Sherman's March

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Sherman's March
Donald G. Campbell
Grand Canyon University

Civil War and Reconstruction HIS 310 (OL101)
Professor Karl M. Golemo
August 1, 2010

Sherman's March
William Tecumseh Sherman (February 8, 1820 – February 14, 1891) was a U.S. Army general that had graduated from West Point. While serving in the army he left the army for a civilian career but rejoined the army at the outbreak of the Civil War. He fought at the Battle of bull Run, Vicksburg Campaign and the Battle of Chattanooga. He is most notable for his invasion of Georgia where he captured Atlanta and then his famous March to the Sea to capture Savannah, Georgia. The army marched in four columns using a route that was 60 miles wide. This victory would assure Lincoln would be reelected. After Savannah he went north and after destroying railroads and other resources defeated Confederate General Johnston on April 26.

How did this campaign reflect the changing nature of war? - Sherman’s campaign would add a new dimension to this war. It would be defined as Total War. It is interesting to consider that Alexander the Great embraced the concept of Total War and Sherman endorsed that concept to Grant was mired in a battle of attrition. Virtually all the experience to fight this war was gained by experience. Sherman used all his resources to seek victory. Carl von Clausewitz, pointed to the implementing a concept of crushing your enemy and said wars trend to increase in violence. World Wars I and II are considered as total wars. McPherson, J. (1988). The battle cry of freedom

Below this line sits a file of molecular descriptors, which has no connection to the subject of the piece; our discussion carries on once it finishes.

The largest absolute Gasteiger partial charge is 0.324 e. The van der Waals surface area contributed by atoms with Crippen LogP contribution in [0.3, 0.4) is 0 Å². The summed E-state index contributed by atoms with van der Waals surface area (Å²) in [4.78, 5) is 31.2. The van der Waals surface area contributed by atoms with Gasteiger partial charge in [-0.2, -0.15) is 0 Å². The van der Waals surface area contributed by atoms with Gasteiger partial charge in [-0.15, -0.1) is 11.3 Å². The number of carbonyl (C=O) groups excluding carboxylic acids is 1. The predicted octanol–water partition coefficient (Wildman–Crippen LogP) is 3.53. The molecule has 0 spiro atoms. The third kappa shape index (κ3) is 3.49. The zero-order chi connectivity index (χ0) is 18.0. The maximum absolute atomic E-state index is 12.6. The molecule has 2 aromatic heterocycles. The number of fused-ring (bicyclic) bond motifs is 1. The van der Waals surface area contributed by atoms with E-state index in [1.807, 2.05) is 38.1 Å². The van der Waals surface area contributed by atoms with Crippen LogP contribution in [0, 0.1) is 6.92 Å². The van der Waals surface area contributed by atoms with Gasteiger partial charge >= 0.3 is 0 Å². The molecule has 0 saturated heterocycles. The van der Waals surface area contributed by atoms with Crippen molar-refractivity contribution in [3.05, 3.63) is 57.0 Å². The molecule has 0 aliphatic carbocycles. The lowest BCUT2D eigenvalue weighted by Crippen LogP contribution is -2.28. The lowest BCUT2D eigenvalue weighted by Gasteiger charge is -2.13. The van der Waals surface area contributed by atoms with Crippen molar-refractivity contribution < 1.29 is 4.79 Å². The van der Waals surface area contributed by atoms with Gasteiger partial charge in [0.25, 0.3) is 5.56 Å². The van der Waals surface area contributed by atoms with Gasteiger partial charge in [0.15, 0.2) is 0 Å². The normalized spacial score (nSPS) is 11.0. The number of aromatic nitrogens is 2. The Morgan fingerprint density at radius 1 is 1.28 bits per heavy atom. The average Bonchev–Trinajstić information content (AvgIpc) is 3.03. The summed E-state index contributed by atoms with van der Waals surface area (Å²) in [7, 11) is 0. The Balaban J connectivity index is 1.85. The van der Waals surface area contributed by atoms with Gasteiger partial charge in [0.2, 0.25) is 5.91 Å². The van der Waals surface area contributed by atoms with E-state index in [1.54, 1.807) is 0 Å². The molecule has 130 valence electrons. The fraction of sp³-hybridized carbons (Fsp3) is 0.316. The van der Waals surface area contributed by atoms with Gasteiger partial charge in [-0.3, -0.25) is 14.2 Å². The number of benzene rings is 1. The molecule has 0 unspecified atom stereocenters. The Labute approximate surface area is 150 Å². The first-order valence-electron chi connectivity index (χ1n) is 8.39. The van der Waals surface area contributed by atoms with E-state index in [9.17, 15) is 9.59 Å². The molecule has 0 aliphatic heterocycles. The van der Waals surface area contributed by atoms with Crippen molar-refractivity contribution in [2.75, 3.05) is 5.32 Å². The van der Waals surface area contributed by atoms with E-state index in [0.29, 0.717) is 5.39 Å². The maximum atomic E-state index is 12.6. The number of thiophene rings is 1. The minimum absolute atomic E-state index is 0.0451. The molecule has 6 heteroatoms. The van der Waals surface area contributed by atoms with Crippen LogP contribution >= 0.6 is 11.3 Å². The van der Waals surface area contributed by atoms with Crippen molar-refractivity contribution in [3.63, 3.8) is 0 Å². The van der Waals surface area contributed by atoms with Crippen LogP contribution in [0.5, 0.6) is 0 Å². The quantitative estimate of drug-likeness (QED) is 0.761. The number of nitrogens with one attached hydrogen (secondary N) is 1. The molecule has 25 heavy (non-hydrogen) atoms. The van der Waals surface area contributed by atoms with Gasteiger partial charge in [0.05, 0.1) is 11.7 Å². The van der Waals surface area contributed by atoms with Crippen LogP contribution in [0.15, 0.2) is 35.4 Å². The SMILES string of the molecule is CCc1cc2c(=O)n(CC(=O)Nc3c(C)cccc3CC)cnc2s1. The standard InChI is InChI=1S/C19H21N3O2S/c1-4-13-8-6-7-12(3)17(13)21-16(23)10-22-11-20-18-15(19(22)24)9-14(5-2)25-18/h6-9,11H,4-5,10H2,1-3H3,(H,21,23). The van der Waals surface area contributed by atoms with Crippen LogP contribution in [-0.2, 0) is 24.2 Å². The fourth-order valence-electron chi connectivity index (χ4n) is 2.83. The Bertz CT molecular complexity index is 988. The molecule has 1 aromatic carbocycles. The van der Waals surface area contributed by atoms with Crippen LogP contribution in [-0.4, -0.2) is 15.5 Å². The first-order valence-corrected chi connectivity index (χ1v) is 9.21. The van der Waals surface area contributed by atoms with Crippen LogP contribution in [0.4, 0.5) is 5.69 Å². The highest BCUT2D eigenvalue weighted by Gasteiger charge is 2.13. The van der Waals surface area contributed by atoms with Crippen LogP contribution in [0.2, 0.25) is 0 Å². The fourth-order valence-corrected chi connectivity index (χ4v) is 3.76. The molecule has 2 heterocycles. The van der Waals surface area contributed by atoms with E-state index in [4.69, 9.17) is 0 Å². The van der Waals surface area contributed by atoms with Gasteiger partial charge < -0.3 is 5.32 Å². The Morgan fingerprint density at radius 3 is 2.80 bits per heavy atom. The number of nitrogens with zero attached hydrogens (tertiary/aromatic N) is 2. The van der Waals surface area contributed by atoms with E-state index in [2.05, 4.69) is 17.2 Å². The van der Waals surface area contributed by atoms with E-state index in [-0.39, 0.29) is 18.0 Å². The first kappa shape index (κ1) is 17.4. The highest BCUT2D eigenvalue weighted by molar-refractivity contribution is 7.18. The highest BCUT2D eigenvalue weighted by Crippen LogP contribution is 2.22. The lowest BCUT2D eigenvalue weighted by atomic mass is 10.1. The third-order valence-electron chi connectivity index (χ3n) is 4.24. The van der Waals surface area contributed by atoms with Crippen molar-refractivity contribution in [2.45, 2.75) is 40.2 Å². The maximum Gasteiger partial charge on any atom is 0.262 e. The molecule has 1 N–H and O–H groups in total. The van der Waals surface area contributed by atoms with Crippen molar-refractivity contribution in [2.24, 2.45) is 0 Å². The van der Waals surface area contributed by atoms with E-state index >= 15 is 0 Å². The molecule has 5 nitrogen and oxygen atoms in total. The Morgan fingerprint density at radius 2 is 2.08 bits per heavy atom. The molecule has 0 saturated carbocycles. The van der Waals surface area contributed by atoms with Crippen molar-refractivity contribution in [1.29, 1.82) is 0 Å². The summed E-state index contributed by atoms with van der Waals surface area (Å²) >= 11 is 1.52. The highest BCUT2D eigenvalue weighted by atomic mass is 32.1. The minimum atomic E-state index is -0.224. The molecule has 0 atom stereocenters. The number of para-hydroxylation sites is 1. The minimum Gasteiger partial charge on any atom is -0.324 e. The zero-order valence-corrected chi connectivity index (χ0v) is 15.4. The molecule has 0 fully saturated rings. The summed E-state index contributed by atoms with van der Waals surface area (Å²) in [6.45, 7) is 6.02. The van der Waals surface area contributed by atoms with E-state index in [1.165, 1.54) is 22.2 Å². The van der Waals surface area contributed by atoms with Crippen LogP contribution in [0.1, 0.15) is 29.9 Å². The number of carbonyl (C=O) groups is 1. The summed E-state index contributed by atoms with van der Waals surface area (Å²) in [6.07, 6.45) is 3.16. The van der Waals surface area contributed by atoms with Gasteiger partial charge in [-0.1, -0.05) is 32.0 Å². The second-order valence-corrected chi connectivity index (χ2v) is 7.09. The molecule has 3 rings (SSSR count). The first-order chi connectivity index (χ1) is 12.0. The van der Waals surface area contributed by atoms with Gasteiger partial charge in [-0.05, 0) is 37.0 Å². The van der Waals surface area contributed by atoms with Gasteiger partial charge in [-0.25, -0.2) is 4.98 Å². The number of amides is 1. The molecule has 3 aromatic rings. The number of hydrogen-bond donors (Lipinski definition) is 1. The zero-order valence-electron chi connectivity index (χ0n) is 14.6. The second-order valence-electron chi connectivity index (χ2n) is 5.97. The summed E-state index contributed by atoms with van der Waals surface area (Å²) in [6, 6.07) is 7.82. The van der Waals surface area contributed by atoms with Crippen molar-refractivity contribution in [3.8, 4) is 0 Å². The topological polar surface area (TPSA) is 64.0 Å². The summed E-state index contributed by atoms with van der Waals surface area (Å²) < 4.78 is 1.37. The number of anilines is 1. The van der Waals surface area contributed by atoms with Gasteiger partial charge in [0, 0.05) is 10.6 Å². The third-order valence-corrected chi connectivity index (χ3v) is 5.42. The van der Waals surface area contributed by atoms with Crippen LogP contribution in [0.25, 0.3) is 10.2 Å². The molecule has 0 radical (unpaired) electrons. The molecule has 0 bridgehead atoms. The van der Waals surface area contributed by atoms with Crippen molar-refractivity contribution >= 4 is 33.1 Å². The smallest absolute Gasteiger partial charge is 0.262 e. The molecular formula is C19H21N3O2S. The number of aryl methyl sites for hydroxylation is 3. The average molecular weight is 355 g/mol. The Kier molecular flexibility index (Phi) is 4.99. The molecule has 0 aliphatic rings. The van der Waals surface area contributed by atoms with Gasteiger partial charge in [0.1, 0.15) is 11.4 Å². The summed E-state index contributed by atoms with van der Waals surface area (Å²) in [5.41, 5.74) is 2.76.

A person could say that the experience to fight the Civil War was like on the job training. As this war fit between other wars it brought with it an evolution of changes in transport, weapons and administration. It was at the start a political war and at the start did not have a professional army on either side as the last war fought by the U.S. was with Mexico. Politics carried an immense weight on the shoulders of...
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